HomeSportsMarch Madness: Ranking the last four starters from 1 to 20

March Madness: Ranking the last four starters from 1 to 20

In recent years, we’ve heard men’s basketball coaches complain that they can no longer build a title contender based on one-and-done prospects, that the value of a five-star freshman has diminished.

Consider this Final Four confirmation of that theory.

Only one team has a freshman in its starting five. UConn’s Stephon Castle is the Huskies’ fifth leading scorer.

Twelve of the twenty Final Four starters have transferred at least once. Some are already playing for their third program.

More than half of the Final Four starters are seniors. The average age of each team’s starters is over 21 years old.

The Final Four begins Saturday at 6:09 PM ET in Glendale, Ariz., with Purdue trying to end NC State’s charmed run, followed by a clash between UConn and Alabama. Here’s an attempt to rank the starters from all four teams from 1 to 20:

For a man who insisted he felt To help Purdue shed the unwanted tag of underachiever in March and reach its first Final Four in 44 years, Zach Edey certainly had a visceral reaction after beating Tennessee in the Elite Eight. Edey, after beating Dalton Knecht and dropping 40 and 16 on the Vols, with CBS sideline reporter Evan Washburn: “They thought they knew us, man,” Edey began. “They thought they knew what we had in our hearts. I promise you they didn’t. We’re fucking winners. This is what we do.”

The best player in the NCAA tournament? That is Edey, the two-time national player of the year. Best expectation in the NCAA tournament? That could be Clingan, who produced perhaps the best performance of his career in the Elite Eight. Illinois shot 3 of 25 inside the arc during Clingan’s 22 minutes, according to ESPN Stats & Info. In addition to his 22 points and 10 boards, Clingan changed the game with his rim protection. Clingan vs. Edey neck and neck in the national title match on Monday evening? Yes please.

The best guard left in this tournament is the small but mighty maestro of Alabama’s rushing attack. Sears is averaging more than 24 points per game in the NCAA Tournament and has made 17 of 38 attempts from behind the arc. Sometimes he plays point guard. Sometimes he’s off the ball. Either way, he’s looking for his opportunity.

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The supposed weak link of UConn’s 2023 national title team has emerged as one of the best players on this year’s roster. Newton, a 2022 transfer from East Carolina, was named one of five finalists for the Wooden Award this week after averaging a team-high 15.0 points and 6.1 assists.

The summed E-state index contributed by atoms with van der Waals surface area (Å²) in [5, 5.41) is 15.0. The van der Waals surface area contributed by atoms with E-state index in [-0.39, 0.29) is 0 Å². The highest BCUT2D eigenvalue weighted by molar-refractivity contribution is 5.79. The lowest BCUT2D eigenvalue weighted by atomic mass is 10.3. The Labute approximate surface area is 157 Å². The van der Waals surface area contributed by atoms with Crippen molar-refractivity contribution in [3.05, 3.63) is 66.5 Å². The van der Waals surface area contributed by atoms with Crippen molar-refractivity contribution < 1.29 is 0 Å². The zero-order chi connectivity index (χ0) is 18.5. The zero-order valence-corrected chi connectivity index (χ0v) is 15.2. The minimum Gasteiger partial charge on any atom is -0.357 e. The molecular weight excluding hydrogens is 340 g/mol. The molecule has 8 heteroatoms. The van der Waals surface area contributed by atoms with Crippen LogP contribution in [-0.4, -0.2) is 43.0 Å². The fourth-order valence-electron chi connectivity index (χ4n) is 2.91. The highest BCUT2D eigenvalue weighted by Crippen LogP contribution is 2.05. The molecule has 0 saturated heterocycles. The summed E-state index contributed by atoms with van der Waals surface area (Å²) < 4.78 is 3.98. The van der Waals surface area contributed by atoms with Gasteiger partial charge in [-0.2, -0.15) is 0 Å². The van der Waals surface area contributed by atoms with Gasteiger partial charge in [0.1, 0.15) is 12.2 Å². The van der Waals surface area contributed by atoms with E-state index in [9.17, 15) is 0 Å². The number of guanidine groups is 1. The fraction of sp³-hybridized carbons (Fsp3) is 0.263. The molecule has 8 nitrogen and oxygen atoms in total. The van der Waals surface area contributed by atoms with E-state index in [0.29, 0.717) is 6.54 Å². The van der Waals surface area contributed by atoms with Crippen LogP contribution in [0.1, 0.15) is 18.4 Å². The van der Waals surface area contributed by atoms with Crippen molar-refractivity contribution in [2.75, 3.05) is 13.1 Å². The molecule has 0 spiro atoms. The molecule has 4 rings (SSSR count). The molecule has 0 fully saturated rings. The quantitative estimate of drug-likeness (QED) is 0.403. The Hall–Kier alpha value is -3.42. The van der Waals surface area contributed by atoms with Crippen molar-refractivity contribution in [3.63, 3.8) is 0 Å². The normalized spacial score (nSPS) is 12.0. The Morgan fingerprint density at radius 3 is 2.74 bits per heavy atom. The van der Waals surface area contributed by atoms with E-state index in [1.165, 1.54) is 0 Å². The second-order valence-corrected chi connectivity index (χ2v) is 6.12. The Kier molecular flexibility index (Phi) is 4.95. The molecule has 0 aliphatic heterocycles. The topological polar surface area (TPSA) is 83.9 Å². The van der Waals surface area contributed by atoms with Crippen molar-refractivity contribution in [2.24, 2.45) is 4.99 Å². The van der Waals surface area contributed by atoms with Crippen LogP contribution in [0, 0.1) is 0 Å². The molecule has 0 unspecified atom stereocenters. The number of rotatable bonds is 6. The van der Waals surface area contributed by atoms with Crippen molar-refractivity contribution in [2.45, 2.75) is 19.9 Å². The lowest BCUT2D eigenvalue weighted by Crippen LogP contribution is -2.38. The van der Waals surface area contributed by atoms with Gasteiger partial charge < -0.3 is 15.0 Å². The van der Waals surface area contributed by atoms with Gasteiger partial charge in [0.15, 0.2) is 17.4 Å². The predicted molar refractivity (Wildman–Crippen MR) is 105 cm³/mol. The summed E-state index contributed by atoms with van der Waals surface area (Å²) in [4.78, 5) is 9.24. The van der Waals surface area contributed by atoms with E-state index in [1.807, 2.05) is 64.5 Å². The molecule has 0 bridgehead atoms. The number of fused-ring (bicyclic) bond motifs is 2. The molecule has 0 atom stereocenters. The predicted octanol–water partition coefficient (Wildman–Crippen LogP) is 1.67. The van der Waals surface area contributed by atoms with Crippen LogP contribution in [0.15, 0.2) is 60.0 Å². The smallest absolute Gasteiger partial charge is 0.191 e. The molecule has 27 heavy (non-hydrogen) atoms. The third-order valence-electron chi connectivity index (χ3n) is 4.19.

Just a few weeks ago, Burns was the little-known second-leading scorer on an NC State team with 14 losses heading into the NIT. Now he’s the smiling face of this NCAA Tournament, a star so big that none other than Nikola Jokic was glued to the television last Sunday night and was late to his post-game press conference as a result. “He’s great,” Jokic told reporters. “I think he’s so skilled.”

This is not the same Smith who sputtered to the finish line last March while showing signs of fatigue and waning confidence. The all-Big Ten point guard is averaging 9.5 assists per game in the NCAA Tournament and added 14 points in the Boilermakers’ Sweet 16 win over Gonzaga last Friday. As the shot clock ticks down, Purdue wants the ball put into Smith’s hands.

Dan Hurley originally recruited Spencer to fill the void left by Jordan Hawkins. The idea was for Spencer to run around screens, bury jumpers and increase the defense’s gravity. What Hurley also got was a kindred spirit.

8. Alex Karaban, F, UConn

Here’s a perfect example of why UConn is the overwhelming favorite to win the national title: The Huskies’ effort never wanes. Not only did Illinois’ Alex Karaban force Illinois’ Marcus Domask into a tough shot last Saturday, the UConn sophomore then sprinted past a jogging Domask to create a transition opportunity.

9. DJ Horne, G, NC State

He may now be known as the “other DJ” at NC State, but Horne has been the Wolfpack’s best player for most of this season. The 6-foot-4 Raleigh native is averaging 16.8 points and shooting over 40% from behind the arc. He was at his best in NC State’s toughest games, scoring 29 points against North Carolina in the ACC title game and a combined 39 against Marquette and Duke in the South Region semifinals and final.